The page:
Chewa people and religion



The central area for the Chewa people is Lilongwe, Dowa, and Ntchisi, with many more living in Mchinji, Kasungu, Ntcheu, Salima, Nkhota Kota, and Dedza. As the Chewa are the largest ethnic group in Malawi, some are scattered throughout the country, but they live primarily in the Central Region.


The ancestors of the Chewa lived in what is now Zaire. They migrated to Malawi in the fourteenth or fifteenth century. The Chewa chiefs have been the traditional rulers of Central Malawi for many years. The first President of Malawi after independence from Great Britain in 1964, Dr. H. Kamuzu Banda, was a Chewa.


The Chewa are Negroid people of average size. In the past, the women scarified themselves, but this is now seldom done. As Malawi is 85 % rural, most of the Chewa people live in the many villages of Malawi.


The Chewa language uses the Roman alphabet and is closely related to other Bantu languages. The language is not only spoken in Malawi, but its use spills over into the bordering countries of Zambia, Tanzania, and Mozambique. Chichewa and English were made the official languages of Malawi in 1968.


The major life events of weddings, births, and funerals are very important in Chewa customs. These are often accompanied by traditional dancing and beer drinking. Nyau dancers form a secretive cult for men who dance at initiation rites and funerals.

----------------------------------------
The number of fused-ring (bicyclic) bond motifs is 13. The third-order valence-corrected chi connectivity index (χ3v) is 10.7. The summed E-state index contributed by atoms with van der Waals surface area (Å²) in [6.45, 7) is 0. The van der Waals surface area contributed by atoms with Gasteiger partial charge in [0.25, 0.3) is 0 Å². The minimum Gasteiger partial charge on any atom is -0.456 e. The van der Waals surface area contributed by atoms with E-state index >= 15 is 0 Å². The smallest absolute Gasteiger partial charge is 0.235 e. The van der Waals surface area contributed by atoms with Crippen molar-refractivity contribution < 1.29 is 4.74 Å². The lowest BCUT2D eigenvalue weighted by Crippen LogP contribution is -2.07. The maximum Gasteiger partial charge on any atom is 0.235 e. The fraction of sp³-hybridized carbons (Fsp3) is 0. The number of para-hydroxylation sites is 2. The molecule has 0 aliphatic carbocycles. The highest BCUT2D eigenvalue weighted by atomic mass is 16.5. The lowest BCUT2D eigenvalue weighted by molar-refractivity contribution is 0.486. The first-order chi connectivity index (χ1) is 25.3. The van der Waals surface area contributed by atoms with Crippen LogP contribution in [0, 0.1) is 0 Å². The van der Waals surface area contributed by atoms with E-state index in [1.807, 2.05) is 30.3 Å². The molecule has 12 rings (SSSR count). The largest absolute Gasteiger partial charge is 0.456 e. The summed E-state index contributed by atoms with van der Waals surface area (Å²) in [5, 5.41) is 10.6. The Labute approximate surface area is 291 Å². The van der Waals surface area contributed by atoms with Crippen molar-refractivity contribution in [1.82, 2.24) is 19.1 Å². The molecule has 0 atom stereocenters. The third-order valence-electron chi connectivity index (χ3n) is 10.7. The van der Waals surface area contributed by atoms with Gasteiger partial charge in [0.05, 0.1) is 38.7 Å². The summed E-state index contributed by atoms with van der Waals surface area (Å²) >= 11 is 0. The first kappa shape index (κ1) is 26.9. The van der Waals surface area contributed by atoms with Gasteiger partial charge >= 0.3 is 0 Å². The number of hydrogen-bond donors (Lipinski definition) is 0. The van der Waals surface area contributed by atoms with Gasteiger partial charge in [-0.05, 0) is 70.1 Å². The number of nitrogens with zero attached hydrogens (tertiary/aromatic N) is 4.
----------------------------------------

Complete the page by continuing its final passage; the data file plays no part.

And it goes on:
Young Chewa boys grow up enjoying hunting for small animals and playing bawo, a game like chess. Young Chewa girls play house and are soon helping their mothers with domestic chores.


The Chewa have traditionally worshipped the spirits of their ancestors, but ancestral worship is being replaced by Christianity as the dominant religion among the Chewa. However, in times of sickness or worry, most Chewa people will still visit the local herbalist or traditional doctor for herbs or magical potions to cure their ills or solve their problems.


Dutch Reformed missionaries from South Africa began a Christian witness in the Chewa area of Malawi in 1888. The Chewa have come to be among the most responsive people in the world to the Gospel. They have received missionaries gladly and are very bold in sharing their faith with others. At least three-fourths of them would claim to be Christian. Evangelicals would make up at least fifteen percent of the Chewa population. The responsiveness of the Chewa is a major reason why Malawi usually ranks in the top ten countries in the world in most church growth indicators for countries where Southern Baptists have missionaries serving.